Cisco IOS 12.0 crashes own roll-out party

No sooner did Cisco Systems Inc. announce the release of the newest version of its routing software than the bugs started showing up.

Cisco’s IOS 12.0, which was announced on Dec. 21 (please see “IOS 12.0 integrates prior enhancements,” NWC, Jan. 29, 1999, page 10), can crash routers when packets are sent to the devices’ syslog port, according to a posting from a Cisco official dated Dec. 27, 1998, on the BUGTRAQ mailing list. The syslog port generates router event messages used for managing the devices.

The bug also affects IOS Version 11.3AA and 11.3DB, the posting stated.

Cisco recently began issuing fixes for the bug, according to one user. But a Cisco spokesperson said all of the fixes have not yet been released.

Though the posting stated that Cisco customers have not yet reported any attacks, it said the bug is easy to exploit. The posting was written by John Bashinski, a member of Cisco’s product security response and escalation team.

“Administrators should be on the lookout for potential exploitation of this bug,” Bashinski stated in the posting.

The crashing problem appears to be caused by packets sent to the router’s syslog port, UDP port 514, the posting stated. The bug may cause different routers to “crash differently,” with some rebooting and claiming they were restarted by power-on, the posting stated.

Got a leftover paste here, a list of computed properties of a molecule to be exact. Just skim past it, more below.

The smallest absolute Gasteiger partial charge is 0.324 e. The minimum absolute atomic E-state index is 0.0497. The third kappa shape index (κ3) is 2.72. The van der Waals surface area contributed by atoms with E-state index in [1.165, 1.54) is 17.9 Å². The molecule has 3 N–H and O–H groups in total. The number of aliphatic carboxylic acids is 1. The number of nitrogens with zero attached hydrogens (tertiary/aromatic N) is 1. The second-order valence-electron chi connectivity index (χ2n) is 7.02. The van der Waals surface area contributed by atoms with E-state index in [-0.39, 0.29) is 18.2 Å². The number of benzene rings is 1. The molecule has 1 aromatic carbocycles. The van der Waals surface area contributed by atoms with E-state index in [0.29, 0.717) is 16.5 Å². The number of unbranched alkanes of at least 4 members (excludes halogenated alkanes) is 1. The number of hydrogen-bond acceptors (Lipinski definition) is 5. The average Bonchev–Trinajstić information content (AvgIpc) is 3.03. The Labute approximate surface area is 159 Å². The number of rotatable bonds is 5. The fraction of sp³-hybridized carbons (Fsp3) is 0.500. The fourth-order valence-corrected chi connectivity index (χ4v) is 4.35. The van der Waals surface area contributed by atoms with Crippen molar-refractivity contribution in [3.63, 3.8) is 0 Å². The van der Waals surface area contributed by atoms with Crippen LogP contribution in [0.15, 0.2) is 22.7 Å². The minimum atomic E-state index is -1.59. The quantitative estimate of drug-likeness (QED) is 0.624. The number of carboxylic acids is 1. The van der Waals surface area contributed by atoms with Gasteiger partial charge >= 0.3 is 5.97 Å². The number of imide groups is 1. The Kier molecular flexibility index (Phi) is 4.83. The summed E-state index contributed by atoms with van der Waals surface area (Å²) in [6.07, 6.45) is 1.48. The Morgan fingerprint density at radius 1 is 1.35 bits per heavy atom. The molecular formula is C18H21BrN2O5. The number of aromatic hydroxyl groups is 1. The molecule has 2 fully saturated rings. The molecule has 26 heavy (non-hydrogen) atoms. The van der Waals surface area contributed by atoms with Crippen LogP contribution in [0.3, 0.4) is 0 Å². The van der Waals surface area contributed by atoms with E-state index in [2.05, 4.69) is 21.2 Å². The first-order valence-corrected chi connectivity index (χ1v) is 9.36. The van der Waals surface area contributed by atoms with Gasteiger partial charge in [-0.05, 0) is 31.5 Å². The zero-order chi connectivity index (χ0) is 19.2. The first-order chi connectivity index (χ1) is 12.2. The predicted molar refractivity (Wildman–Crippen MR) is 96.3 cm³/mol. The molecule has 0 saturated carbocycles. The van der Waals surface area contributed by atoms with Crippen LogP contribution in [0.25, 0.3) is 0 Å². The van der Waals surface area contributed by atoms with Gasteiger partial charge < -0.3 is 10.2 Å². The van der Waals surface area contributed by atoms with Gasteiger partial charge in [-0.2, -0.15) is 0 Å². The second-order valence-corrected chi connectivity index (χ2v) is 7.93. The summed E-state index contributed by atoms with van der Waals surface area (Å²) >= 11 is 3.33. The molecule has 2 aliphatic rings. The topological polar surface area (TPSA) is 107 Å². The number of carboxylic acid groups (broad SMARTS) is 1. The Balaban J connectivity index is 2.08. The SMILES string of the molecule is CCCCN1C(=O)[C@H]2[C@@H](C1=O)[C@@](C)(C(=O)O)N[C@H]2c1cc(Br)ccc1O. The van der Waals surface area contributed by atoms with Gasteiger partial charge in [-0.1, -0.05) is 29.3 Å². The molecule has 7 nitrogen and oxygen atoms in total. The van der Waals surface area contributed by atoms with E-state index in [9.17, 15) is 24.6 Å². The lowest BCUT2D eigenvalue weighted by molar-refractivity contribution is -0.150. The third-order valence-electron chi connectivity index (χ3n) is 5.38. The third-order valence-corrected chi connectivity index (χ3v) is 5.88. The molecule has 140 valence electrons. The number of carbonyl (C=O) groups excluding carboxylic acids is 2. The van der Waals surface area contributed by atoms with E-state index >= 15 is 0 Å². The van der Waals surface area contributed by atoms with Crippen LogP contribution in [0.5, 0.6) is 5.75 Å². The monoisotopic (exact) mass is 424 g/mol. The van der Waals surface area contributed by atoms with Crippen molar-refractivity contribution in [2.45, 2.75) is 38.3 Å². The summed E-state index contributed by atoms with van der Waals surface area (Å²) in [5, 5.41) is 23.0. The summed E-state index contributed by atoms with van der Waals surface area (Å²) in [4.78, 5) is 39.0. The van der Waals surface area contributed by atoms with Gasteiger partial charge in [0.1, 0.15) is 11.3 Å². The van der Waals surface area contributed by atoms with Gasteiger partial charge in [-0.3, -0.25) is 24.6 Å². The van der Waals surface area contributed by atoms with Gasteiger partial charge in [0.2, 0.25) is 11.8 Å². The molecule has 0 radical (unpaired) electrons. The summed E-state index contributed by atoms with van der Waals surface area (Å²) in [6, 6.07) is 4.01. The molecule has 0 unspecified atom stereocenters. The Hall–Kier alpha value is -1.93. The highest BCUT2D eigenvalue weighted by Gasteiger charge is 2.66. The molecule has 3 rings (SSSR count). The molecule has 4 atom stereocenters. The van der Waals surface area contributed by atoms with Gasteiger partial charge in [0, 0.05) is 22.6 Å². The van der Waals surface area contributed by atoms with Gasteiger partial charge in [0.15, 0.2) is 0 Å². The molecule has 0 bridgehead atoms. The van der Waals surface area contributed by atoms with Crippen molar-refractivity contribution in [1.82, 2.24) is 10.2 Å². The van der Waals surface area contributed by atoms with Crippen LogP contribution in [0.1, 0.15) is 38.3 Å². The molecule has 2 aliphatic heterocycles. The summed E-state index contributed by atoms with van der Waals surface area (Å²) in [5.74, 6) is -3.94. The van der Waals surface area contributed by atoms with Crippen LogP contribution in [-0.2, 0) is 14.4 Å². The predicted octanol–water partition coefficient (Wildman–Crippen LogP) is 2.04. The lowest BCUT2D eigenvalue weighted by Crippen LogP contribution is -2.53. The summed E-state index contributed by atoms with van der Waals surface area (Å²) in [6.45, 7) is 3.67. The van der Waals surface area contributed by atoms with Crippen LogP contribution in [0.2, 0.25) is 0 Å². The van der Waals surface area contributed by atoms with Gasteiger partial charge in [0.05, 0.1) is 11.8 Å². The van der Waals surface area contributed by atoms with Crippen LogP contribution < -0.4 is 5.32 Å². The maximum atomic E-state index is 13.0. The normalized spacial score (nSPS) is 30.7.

ADC Telecommunications in Minneapolis said the bug could have affected four of its internal routers. But Cisco recently began issuing fixes for it, and ADC routers are running that software, said Roy Hegge, senior network engineer at the company.

Users can also apply an access list to block incoming syslog traffic as a workaround, Bashinski suggested in his posting. The access list needs to block syslog traffic destined for any of the router’s own IP addresses or for any broadcast or multicast address on which the router may be listening. It should be applied to all interfaces running IP, the posting stated.

This workaround, however, may have a significant performance impact on some users’ routers, Bashinski warned.

“The impact isn’t usually extreme, but it may make a difference on a router that’s already heavily loaded,” Bashinski stated. “Install it with care if you install it.”

IOS 12.0 features quality-of-service, scalability and, ironically, security enhancements, as well as voice support, according to Cisco. The security features include integrated firewall, authentication and IP Security (IPSec) tunnelling.

IOS 12.0 is available now on Cisco’s routers and switches.

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